Penn State head coach James Franklin will be welcoming another highly ranked group of recruits Wednesday on national signing day, a class that ESPN.com has rated No. 8 in the nation, with two other rankings just outside of the top 10.
Yet there will be another examination of where the Nittany Lions line up in relation to Ohio State, the team that they’re forever chasing in the Big Ten East, and one that hasn’t shown any drop in attracting players after the Buckeyes’ head coaching change from Urban Meyer to Ryan Day.
Ohio State is ranked No. 2 by ESPN.com, and No. 4 by both 247Sports and Rivals. Its top commitment, wide receiver Julian Fleming (No. 1 ESPN, No. 2 247Sports), grew up 90 miles east of Penn State in Catawissa, Pa., and estimates he has visited Happy Valley more than 20 times. But the Lions lost out when Fleming announced his choice last May 31.
Penn State enters Wednesday with 27 players expected to sign, a class ranked No. 12 by 247Sports and No. 13 by Rivals.
Brian Dohn, national recruiting analyst for 247Sports, said the fact that Penn State loaded up on both sides of the line of scrimmage, with five offensive linemen and seven defensive linemen, shows it wants to close the gap and build depth against the Buckeyes.
“When you’re talking about Penn State, the question when you’re evaluating a player is, does it help them beat Ohio State?” Dohn said. “That’s the question. So you look at the size of some of these offensive linemen and their ability to block Ohio State’s defensive line, that’s what you’re looking at.”
Depending what recruiting service you trust, the Nittany Lions have three four-star offensive linemen (Rivals) or one (ESPN) or none (247Sports). The others are three-star players whom Penn State will develop, as it did with Des Holmes (Cardinal O’Hara) and Mike Miranda, both of whom played significant roles this season as redshirt sophomores.
“It doesn’t mean they’re bad players,” Dohn said. “But you’re chasing Ohio State, who has so much talent across the board that you’re trying to get to that next level. So it’s the job of Penn State to continue to develop these kids. A lot of things have to work out. Not only do they have to develop and be in the weight room and understand, but they’ve got to stay healthy.
“There’s some luck involved in it as well. And Ohio State’s kids may be a little further along ready to come in and play than at a lot of other places.”
The Nittany Lions received a major boost on the line last month when tackle Jimmy Christ of Sterling, Va., flipped from Virginia to Penn State.
Their defensive line group is led by consensus four-star tackles Cole Brevard of Carmel, Ind., the No. 1 prospect in his home state, and Coziah Izzard, of Hyattsville, Md.
Tom Luginbill, national recruiting director for ESPN, agreed that challenging Ohio State means matching the Buckeyes in their areas of strength along the offensive and defensive fronts. He said he doesn’t think the gap between Penn State and Ohio State “is all that wide.”
“I think the difference is depth, what is the drop-off between one guy and the next guy if you’re rotating from series to series or play to play,” he said. “If you’re going to talk about closing a gap … the only way to do that is through successive recruiting classes where you’re bringing in multiple numbers at defensive end and defensive tackle and linebacker so that you minimize that drop-off when you’re rotating players on and off the field.”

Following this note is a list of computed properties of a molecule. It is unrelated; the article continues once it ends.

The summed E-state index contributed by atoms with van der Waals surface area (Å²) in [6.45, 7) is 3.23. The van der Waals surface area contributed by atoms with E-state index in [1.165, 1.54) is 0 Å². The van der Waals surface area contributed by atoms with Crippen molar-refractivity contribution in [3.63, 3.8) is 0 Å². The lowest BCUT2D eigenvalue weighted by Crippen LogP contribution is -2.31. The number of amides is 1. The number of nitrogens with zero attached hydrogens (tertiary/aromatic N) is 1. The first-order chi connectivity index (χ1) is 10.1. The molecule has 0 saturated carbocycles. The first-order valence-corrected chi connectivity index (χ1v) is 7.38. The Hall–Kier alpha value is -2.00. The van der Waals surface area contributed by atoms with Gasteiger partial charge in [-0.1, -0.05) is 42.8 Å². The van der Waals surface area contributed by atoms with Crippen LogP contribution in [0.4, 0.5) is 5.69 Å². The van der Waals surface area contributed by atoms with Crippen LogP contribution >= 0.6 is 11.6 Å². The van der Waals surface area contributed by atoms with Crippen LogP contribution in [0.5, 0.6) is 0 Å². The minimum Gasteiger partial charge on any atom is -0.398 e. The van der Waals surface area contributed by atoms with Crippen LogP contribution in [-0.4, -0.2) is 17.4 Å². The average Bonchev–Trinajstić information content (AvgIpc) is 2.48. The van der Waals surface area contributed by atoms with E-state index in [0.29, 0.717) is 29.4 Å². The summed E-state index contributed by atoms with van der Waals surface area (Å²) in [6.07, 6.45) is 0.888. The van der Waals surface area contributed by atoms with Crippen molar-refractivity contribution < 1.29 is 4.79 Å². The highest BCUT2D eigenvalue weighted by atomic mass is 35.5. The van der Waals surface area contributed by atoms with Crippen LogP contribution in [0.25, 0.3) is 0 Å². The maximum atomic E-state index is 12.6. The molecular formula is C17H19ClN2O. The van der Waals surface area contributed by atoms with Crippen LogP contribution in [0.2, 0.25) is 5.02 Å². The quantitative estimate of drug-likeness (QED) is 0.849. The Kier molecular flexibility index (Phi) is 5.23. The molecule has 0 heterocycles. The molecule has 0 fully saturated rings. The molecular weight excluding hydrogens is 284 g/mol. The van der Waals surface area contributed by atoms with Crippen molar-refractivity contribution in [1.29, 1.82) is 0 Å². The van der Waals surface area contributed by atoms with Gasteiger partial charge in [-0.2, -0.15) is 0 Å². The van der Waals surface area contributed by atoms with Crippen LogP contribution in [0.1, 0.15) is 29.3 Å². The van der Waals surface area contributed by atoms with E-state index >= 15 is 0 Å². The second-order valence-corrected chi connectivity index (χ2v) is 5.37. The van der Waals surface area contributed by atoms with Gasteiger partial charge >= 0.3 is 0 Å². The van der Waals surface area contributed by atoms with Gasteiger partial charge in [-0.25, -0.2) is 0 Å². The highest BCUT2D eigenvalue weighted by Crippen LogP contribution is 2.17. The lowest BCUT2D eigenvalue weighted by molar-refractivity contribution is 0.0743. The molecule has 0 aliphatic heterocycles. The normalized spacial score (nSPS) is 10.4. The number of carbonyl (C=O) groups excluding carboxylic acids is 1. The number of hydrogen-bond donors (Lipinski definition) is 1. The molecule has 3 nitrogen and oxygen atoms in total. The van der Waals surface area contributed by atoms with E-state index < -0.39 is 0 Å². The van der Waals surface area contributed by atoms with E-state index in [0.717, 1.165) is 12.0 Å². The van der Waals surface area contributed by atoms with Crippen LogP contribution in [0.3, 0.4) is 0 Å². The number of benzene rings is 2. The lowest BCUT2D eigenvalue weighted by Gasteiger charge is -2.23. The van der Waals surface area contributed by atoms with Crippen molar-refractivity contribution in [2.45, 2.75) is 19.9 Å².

The Nittany Lions have their share of four-star commitments led by linebacker Curtis Jacobs, of Owings Mills, Md., ranked No. 44 by 247Sports and No. 67 by ESPN. Dohn said Jacobs comes in "physically ready to go” and could handle himself against older Big Ten linemen.
Dohn also likes the Lions’ wide receivers group led by KeAndre Lambert, of Norfolk, Va., and Norval Black, a transfer from Lackawanna College in Scranton. Theo Johnson, a 6-foot-6, 242-pound tight end from Windsor, Ont., also should make a contribution early.
WR Norval Black, 6-1 1/2, 167, Germantown, Md./Lackawanna (Pa.) College
QB Micah Bowens, 6-1, 185, Las Vegas, Nev./Bishop Gorman
DT Cole Brevard, 6-4, 305, Carmel, Ind./Carmel
DB Ji’Ayir Brown, 6-0, 203, Trenton, N.J./Lackawanna (Pa.) College
OT Jimmy Christ, 6-7, 295, Sterling, Va./Dominion
G Nick Dawkins, 6-4, 300, Allentown, Pa./Parkland
WR Jaden Dottin, 6-3, 185, Suffield, Conn./Suffield Academy
LB Tyler Elsdon, 6-2, 225, Frackville, Pa./North Schuylkill
OT Olu Fashanu, 6-5, 320, Washington, D.C./Gonzaga College
DE Zuriah Fisher, 6-3, 255, Aliquippa, Pa./Aliquippa
RB Caziah Holmes, 5-11, 179, Cocoa, Fla./Cocoa
G Golden Israel-Achumba, 6-4, 320, Hyattsville, Md./DeMatha Catholic
DT Coziah Izzard, 6-2, 275, Hyattsville, Md./DeMatha Catholic
LB Curtis Jacobs, 6-2, 230, Owings Mills, Md./McDonogh School
DB Enzo Jennings, 6-1, 184, Oak Park, Mich./Oak Park
DB Joseph Johnson, 6-3, 180, Chester, Va./Life Christian Academy
TE Theo Johnson, 6-6, 242, Windsor, Ontario/Holy Names
WR KeAndre Lambert, 6-1, 176, Norfolk, Va./Maury
WR Keyvone Lee, 6-0, 223, Clearwater, Fla./Superior Collegiate Academy
WR Malick Meiga, 6-4, 190, Montreal, Quebec/Cegep du Vieux
DE Bryce Mostella, 6-6, 230, Kentwood, Mich./East Kentwood
DT Fatorma Mulbah, 6-3, 270, Harrisburg, Pa./Susquehanna Township
DE Brandon Taylor, 6-2, 250, Lima, Ohio/Lima Senior
OT Ibrahim Traore, 6-5, 290, New York, N.Y./Frederick Douglas Academy
DE Amin Vanover, 6-4, 260, Montvale, N.J./St. Joseph’s Regional
TE Tyler Warren, 6-6, 231, Mechanicsville, Va./Atlee